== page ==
Tag: Basque history (page 1 of 16)

April 18, 1815: A Daring Basque Robbery

On April 18, 1815, a convoy including the Duke of Bourbon, the cousin of the King of Spain, Ferdinand VII, was making its way over the Arlaban Pass that marks the border between Araba and Gipuzkoa. On the steep climb up the hill, the carriage containing the duke, which was being pulled by two oxen, became slightly separated from the convoy. Seizing the opportunity, five armed men appeared from out of the woods and proceeded to liberate the duke of all the equipment, treasures, and documents he was carrying.

Asalto al coche (Robbery of the coach), 1786-1787, by Francisco Goya. Image courtesy of Wikimedia Commons.

The Arlaban Pass had, it should be noted, gained an infamous reputation for such highway robbery. Indeed, many of the so-called highwaymen gained a kind of infamous notoriety, men like the guerrillas Espoz and Mina as well as Sebastián Fernández de Leceta or “Dos Pelos” (Two Hairs). 

Witnesses to the robbery said that the thieves were Basques, as could be discerned from their accents, which also led people to believe they came from an area between Tolosa and Hernani in Gipuzkoa. The main suspect was subsequently thought to be one N. de Lazkao, who was fairly identifiable because of his green eyes and red beard. But despite the dispatch of multiple search parties and an investigation that lasted ten years, no one was ever apprehended.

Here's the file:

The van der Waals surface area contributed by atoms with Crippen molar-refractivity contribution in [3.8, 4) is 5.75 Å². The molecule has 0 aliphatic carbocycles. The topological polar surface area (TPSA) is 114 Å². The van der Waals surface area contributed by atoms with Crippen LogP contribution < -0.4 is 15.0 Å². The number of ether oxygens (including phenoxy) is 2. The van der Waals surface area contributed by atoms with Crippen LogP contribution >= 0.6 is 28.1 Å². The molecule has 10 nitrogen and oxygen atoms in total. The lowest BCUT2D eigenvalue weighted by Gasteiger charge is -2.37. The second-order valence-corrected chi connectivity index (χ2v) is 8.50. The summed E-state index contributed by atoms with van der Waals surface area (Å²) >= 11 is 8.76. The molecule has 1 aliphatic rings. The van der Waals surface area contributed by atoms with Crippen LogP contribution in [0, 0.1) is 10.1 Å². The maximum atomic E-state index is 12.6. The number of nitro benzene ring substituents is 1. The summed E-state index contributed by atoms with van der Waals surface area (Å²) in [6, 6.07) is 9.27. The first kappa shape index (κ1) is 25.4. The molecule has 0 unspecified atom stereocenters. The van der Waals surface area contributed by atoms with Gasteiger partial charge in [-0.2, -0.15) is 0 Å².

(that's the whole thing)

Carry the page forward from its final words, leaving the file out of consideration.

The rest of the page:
Information sourced from Iñaki Egaña, Mil noticias insólitas del país de los vascos (Tafalla: Txalaparta, 2001), pp. 167-68.

April 14, 1983: Basque national anthem established

By a Basque Parliament decree of April 14, 1983,  “Eusko Abendaren ereserkia” (The hymn of the Basque ethnic group) was adopted as the official anthem of the Basque Autonomous Community. The music itself is based on a popular Basque melody that was used typically at dances as a form of introducing the proceedings paying homage to a flag. Sabino Arana, the founder of Basque nationalism, then added words to the tune. The first Basque government, which came into being in 1936, had originally adopted the melody (but not the words) as the Basque national anthem before the triumph of General Franco’s rebel forces in the Spanish Civil War led to the abolition of Basque home rule.  With the Statute of Autonomy (1979) and the creation once more of the Basque government, the 1983 law was passed to provide the new autonomous community with its own anthem. Once again, as in 1936, the official anthem is the music without the lyrics Arana wrote. That said,  it is known popularly as “Gora ta Gora” (Up and Up) on the basis of its first line (“Gora ta gora Euskadi,” Onward and upward the Basque Country).